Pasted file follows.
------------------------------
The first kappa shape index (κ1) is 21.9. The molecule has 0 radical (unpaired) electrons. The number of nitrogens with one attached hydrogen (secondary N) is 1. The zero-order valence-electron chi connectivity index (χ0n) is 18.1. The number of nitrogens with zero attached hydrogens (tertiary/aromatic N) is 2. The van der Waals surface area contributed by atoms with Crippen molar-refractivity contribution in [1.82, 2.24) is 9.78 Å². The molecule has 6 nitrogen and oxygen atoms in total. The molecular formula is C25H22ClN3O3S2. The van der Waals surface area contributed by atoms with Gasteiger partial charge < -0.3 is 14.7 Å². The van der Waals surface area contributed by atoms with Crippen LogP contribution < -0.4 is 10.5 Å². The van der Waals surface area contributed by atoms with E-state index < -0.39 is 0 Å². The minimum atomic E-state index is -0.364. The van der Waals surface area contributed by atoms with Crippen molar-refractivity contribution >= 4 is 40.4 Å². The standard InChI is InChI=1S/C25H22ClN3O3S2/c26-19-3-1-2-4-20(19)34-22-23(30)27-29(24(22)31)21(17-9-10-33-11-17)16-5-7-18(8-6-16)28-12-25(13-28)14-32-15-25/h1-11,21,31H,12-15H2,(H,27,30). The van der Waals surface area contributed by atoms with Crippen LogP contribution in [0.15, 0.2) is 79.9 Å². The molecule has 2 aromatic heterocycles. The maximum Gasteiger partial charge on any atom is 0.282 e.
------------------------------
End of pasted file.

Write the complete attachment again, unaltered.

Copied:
The first kappa shape index (κ1) is 21.9. The molecule has 0 radical (unpaired) electrons. The number of nitrogens with one attached hydrogen (secondary N) is 1. The zero-order valence-electron chi connectivity index (χ0n) is 18.1. The number of nitrogens with zero attached hydrogens (tertiary/aromatic N) is 2. The van der Waals surface area contributed by atoms with Crippen molar-refractivity contribution in [1.82, 2.24) is 9.78 Å². The molecule has 6 nitrogen and oxygen atoms in total. The molecular formula is C25H22ClN3O3S2. The van der Waals surface area contributed by atoms with Gasteiger partial charge < -0.3 is 14.7 Å². The van der Waals surface area contributed by atoms with Crippen LogP contribution < -0.4 is 10.5 Å². The van der Waals surface area contributed by atoms with E-state index < -0.39 is 0 Å². The minimum atomic E-state index is -0.364. The van der Waals surface area contributed by atoms with Crippen molar-refractivity contribution >= 4 is 40.4 Å². The standard InChI is InChI=1S/C25H22ClN3O3S2/c26-19-3-1-2-4-20(19)34-22-23(30)27-29(24(22)31)21(17-9-10-33-11-17)16-5-7-18(8-6-16)28-12-25(13-28)14-32-15-25/h1-11,21,31H,12-15H2,(H,27,30). The van der Waals surface area contributed by atoms with Crippen LogP contribution in [0.15, 0.2) is 79.9 Å². The molecule has 2 aromatic heterocycles. The maximum Gasteiger partial charge on any atom is 0.282 e.